The 2008 Porsche 911 GT2 comes only one way, loaded, and ready for battle. Although the GT2 model has been deliberately and carefully lightened for better performance, it has all the standard equipment available on other 911 models, including all the usual power assists, windows, locks, mirrors, seats, air conditioning, cruise control, and an excellent AM/FM/CD/MP3 stereo system. Special high-grip Alcantara upholstery comes standard and is used on the seats, steering wheel and shifter.

Options include the Sport Chrono package ($690) that enables the driver to time laps from inside the car and download the data later, a 325-watt, 7-channel, 13-speaker Bose sound system ($1390), Park Assist ($530), and DVD navigation ($2110).

Safety features include six air bags, ABS, traction control and electronic stability control.

The current body and interior package of the 911 is known to enthusiasts as the 997, a longer, wider, lower and more flowing version of the previous 996 and its predecessor, the 993, which was the last 911 model to have round headlamps.

Just one look will tell you that the GT2 is something very special, a legitimate 200-mph car, but it is far less extroverted than the GT3 version. Like the GT3, the GT2 has intake and exhaust slots all over its body, but it doesn't carry around a huge fixed rear wing on its afterdeck. The GT2 has a rear spoiler that's much smaller than the GT3 wing, and it's bi-level, with the lower level containing air intakes for the engine's turbocharger intercooler.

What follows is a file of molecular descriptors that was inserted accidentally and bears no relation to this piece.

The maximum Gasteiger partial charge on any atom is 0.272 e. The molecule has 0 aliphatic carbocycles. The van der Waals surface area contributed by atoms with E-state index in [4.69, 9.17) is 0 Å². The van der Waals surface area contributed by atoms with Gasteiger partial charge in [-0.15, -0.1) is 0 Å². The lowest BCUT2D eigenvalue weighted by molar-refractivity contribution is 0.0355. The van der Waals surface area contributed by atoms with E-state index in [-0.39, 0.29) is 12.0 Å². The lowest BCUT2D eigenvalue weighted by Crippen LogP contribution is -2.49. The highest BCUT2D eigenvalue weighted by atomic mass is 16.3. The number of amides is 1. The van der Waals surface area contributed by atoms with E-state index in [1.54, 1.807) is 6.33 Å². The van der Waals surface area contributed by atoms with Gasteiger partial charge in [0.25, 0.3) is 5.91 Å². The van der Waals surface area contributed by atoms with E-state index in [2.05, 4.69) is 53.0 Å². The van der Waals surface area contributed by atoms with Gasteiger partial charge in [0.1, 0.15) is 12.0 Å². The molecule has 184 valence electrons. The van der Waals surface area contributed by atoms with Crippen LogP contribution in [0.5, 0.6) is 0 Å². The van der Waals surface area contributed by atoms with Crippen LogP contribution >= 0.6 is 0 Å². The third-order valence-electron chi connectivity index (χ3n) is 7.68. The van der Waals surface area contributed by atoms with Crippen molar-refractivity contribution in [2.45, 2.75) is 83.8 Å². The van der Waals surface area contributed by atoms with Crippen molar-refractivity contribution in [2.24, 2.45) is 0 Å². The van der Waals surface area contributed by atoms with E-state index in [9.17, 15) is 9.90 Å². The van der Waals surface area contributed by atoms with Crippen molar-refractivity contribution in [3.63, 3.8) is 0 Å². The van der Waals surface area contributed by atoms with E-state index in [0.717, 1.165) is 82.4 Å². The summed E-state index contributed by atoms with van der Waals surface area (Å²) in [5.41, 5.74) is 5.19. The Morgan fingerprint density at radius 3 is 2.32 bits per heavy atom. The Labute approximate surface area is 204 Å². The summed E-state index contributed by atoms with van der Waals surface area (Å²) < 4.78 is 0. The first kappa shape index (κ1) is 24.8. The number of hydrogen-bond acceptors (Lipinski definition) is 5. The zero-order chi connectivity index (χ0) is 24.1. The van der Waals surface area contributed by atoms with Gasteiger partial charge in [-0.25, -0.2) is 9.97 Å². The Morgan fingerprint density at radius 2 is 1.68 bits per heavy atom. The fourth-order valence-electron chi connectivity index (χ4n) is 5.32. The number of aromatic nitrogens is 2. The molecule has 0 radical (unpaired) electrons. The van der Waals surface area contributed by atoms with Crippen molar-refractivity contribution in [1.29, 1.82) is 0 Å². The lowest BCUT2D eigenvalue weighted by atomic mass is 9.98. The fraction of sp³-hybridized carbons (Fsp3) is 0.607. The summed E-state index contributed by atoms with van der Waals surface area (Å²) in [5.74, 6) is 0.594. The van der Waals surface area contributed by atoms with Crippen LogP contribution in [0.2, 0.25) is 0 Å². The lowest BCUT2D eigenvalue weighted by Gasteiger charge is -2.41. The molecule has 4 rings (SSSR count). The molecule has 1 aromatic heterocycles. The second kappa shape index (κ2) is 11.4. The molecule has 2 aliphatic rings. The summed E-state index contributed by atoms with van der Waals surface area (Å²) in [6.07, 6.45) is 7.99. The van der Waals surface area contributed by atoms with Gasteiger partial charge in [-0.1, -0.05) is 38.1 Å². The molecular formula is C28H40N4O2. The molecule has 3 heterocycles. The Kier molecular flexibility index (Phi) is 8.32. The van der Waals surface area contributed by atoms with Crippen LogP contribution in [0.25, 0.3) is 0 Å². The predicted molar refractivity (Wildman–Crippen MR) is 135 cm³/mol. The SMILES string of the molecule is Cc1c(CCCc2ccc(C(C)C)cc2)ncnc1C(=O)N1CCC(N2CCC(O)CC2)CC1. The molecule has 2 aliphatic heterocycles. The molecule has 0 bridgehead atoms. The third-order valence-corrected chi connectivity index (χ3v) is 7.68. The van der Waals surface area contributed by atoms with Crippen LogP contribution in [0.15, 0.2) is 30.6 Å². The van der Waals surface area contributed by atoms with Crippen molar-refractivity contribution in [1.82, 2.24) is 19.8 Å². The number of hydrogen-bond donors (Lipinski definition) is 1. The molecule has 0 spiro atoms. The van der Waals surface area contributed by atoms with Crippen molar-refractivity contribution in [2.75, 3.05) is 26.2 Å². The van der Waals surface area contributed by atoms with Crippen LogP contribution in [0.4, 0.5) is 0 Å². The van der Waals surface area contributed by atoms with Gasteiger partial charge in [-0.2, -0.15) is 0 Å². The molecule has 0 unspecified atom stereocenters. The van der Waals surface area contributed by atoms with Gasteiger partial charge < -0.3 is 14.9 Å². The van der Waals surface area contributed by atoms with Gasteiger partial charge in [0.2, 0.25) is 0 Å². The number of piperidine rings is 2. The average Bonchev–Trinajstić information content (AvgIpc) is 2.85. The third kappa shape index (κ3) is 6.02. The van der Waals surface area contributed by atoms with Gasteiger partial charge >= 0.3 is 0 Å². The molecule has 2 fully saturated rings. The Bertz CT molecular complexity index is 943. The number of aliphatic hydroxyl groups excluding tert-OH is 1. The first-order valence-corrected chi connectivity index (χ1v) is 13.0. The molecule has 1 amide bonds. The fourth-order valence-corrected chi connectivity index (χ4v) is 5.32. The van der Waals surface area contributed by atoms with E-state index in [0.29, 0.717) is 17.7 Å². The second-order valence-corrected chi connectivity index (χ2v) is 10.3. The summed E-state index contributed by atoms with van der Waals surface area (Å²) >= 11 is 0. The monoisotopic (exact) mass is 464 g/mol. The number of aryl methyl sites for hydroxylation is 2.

Also like the GT3, the GT2 has a real, functioning grille opening at the front, just ahead of the trunk lid; these are the only two 911 versions that have this. This opening is used to channel air to the center radiator (there are three in the nose altogether) and to provide important front downforce at high speeds.

There are no front fog lights to get in the way of the air flow. The other openings in the nose serve to cool the front brakes and radiators, while the openings in the rear fenders feed fresh air into the engine and the slots in the rear panels exhaust hot engine air and provide rear downforce on the body.

The rear underbody of the GT2 has been made as flat and uncluttered as possible, to control airflow and add high-speed stability as well.

Don't look for a lot of fancy polished wood or chrome inside the GT2, because there isn't much. And there isn't even a pretense of a rear seat like other 911s have. Just an upholstered area behind the seats, to keep the weight down. This is strictly a two-seater. And there is provision in the rear compartment to bolt in an aftermarket rollbar for racing use.